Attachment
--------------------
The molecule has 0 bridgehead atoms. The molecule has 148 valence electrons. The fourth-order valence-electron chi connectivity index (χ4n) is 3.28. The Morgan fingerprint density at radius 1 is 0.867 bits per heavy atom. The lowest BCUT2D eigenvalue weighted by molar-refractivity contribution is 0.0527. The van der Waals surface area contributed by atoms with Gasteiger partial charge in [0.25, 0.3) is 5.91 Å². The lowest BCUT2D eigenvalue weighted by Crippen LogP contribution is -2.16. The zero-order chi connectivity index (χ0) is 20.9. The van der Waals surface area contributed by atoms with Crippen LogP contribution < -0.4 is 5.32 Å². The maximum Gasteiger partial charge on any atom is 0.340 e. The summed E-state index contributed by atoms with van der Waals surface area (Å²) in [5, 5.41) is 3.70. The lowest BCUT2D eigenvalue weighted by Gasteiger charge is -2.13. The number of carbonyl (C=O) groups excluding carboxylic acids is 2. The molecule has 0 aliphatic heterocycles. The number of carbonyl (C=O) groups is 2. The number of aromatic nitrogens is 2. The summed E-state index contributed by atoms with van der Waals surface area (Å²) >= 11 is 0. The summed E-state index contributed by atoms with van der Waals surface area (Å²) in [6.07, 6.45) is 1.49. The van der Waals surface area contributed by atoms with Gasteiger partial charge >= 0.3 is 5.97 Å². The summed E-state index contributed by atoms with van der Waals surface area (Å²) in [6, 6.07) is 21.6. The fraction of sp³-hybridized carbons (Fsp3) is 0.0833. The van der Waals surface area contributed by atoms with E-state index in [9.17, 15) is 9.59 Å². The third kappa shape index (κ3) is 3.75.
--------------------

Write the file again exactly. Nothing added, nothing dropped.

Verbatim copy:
The molecule has 0 bridgehead atoms. The molecule has 148 valence electrons. The fourth-order valence-electron chi connectivity index (χ4n) is 3.28. The Morgan fingerprint density at radius 1 is 0.867 bits per heavy atom. The lowest BCUT2D eigenvalue weighted by molar-refractivity contribution is 0.0527. The van der Waals surface area contributed by atoms with Gasteiger partial charge in [0.25, 0.3) is 5.91 Å². The lowest BCUT2D eigenvalue weighted by Crippen LogP contribution is -2.16. The zero-order chi connectivity index (χ0) is 20.9. The van der Waals surface area contributed by atoms with Crippen LogP contribution < -0.4 is 5.32 Å². The maximum Gasteiger partial charge on any atom is 0.340 e. The summed E-state index contributed by atoms with van der Waals surface area (Å²) in [5, 5.41) is 3.70. The lowest BCUT2D eigenvalue weighted by Gasteiger charge is -2.13. The number of carbonyl (C=O) groups excluding carboxylic acids is 2. The molecule has 0 aliphatic heterocycles. The number of carbonyl (C=O) groups is 2. The number of aromatic nitrogens is 2. The summed E-state index contributed by atoms with van der Waals surface area (Å²) >= 11 is 0. The summed E-state index contributed by atoms with van der Waals surface area (Å²) in [6.07, 6.45) is 1.49. The van der Waals surface area contributed by atoms with Gasteiger partial charge >= 0.3 is 5.97 Å². The summed E-state index contributed by atoms with van der Waals surface area (Å²) in [6, 6.07) is 21.6. The fraction of sp³-hybridized carbons (Fsp3) is 0.0833. The van der Waals surface area contributed by atoms with E-state index in [9.17, 15) is 9.59 Å². The third kappa shape index (κ3) is 3.75.